You have to make sure you don't crew the +ve terminal in tight as it then blocks the safety valve.

Have a look here on a long thread in EndlessSphere (http://endless-sphere.com/forums/viewtopic.php?p=208251#p208251) you can see the grub screws.

SplinterOz
16 December 2011, 2159
Ok so I have the bike home with some threaded rod, bolt and spacers to work out the layout of all the components on the bike.

Here is a shot of the way the plates have been machined to hold the batteries in place.
http://farm8.staticflickr.com/7154/6524051407_0b29bf8839.jpg (http://www.flickr.com/photos/splinter/6524051407/)
Battery Mount Size Layout (http://www.flickr.com/photos/splinter/6524051407/) by Splinter (http://www.flickr.com/people/splinter/), on Flickr


Note the spacers so all the pressure is not on the batteries themselves.
http://farm8.staticflickr.com/7014/6524050051_41af6cd093.jpg (http://www.flickr.com/photos/splinter/6524050051/)
Battery Mount Size Layout (http://www.flickr.com/photos/splinter/6524050051/) by Splinter (http://www.flickr.com/people/splinter/), on Flickr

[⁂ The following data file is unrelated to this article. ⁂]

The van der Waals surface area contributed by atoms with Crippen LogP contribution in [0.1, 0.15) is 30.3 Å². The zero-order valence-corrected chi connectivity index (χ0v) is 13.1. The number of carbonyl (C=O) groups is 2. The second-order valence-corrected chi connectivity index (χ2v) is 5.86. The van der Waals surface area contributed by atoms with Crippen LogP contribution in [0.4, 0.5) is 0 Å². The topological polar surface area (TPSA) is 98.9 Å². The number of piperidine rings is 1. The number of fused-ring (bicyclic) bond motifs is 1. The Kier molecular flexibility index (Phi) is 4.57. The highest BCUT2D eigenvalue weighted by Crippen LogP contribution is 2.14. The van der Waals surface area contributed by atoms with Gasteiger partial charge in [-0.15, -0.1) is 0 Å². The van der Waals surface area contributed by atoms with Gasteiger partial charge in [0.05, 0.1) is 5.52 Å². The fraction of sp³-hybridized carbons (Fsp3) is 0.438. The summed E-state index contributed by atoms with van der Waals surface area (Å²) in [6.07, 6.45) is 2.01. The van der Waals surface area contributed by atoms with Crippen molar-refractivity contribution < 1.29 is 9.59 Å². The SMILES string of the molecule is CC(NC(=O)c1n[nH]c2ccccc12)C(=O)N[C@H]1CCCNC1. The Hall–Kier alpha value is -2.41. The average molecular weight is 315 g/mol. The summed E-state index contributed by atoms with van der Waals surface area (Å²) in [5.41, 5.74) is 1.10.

See they will mount straight through.
http://farm8.staticflickr.com/7168/6524048035_f73fe11d0f.jpg (http://www.flickr.com/photos/splinter/6524048035/)
Battery Mount Size Layout (http://www.flickr.com/photos/splinter/6524048035/) by Splinter (http://www.flickr.com/people/splinter/), on Flickr

Setup with all batteries in place so I can calculate and drawup the electrical connections.
http://farm8.staticflickr.com/7158/6524058455_eedb5553fd.jpg (http://www.flickr.com/photos/splinter/6524058455/)
Battery Mount Size Layout (http://www.flickr.com/photos/splinter/6524058455/) by Splinter (http://www.flickr.com/people/splinter/), on Flickr

http://farm8.staticflickr.com/7002/6524053145_c1448f3026.jpg (http://www.flickr.com/photos/splinter/6524053145/)
Battery Mount Size Layout (http://www.flickr.com/photos/splinter/6524053145/) by Splinter (http://www.flickr.com/people/splinter/), on Flickr

http://farm8.staticflickr.com/7145/6524055141_267714debe.jpg (http://www.flickr.com/photos/splinter/6524055141/)